3. Arthur Miller
    So I’ve only read The Crucible and Death of a Salesman.  And I’ll start with Death of a Salesman because I have so much to say about The Crucible.  Death of a Salesman has one of my favorite lines: “Life is your oyster, but you’re not going to crack it open on a mattress.”
    The Crucible is one of the most gorgeous things that I’ve ever read and perhaps that has ever been written.  It’s one of those pieces that makes you want to become the devil incarnate (No? Just me?).  Abigail is one of the most interesting and badass women in literature.  The Salem Witch Trials are a fascinating topic, even when fictional (Hi ParaNorman)- and not only to those of us born and raised in New England.  They performed The Crucible at my high school (before I was in high school) but because my Dad was a teacher we went to see it.  I remember it being very well done, riveting even.  The book is like that too. And my memory is that the movie version, with Winona Ryder as Abigail, is fairly good.
  4. Shakespeare
    Very unoriginal, but I’m a fan.  Without getting into whether he wrote the plays or who he was or whatnot…  My favorite is Midsummer Night’s Dream.  It was the first one I read, I think the summer after fifth grade.  Dad and I read it together. I remember being on vacation, he smashed a mosquito with the book (No Fear, Shakespeare- we were reading one side and discussing the meanings) and there was a smudge on it forever after.  It’s funny, but I guess I’ll remember that mosquito forever. I wonder if he would be pleased to know that he was murdered with Shakespeare rather than Twilight or People Magazine or something.  Anyway, Shakespeare is prolific- there’s something for everyone, whether you like romance, tragedy, comedy, war stories, history, what have you.  Just try to erase from your mind all of those times you had to do class readings in high school English. (Now let me shout a few titles: OTHELLO! HAMLET! THE SCOTTISH PLAY (superstitious?)! THE TEMPEST! AS YOU LIKE IT! ROMEO AND JULIET! MUCH ADO ABOUT NOTHING! THE TAMING OF THE SHREW! KING LEAR!)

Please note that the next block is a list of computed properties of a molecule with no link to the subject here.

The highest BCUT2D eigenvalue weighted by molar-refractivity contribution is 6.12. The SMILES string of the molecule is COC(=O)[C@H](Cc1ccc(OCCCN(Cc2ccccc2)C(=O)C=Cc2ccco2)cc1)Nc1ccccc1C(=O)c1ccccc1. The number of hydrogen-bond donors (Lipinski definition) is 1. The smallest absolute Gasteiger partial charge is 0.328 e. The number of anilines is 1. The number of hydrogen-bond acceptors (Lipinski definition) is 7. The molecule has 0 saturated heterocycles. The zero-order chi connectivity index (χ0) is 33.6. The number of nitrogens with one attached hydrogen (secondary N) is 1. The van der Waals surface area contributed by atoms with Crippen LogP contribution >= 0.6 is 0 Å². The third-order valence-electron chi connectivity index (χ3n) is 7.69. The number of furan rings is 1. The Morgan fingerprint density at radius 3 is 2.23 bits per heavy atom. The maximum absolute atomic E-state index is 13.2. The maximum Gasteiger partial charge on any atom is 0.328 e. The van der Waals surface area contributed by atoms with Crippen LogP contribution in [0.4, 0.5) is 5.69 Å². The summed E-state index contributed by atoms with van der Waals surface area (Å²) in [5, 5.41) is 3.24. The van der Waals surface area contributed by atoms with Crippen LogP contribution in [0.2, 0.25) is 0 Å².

My Favorite Authors: An Addendum

fr2780

In the few months since I posted a list of my favorite authors (one of my first lists here, incidentally) I haven’t been able to stop thinking of those poor lost souls I didn’t include who rightfully deserved their place on said list.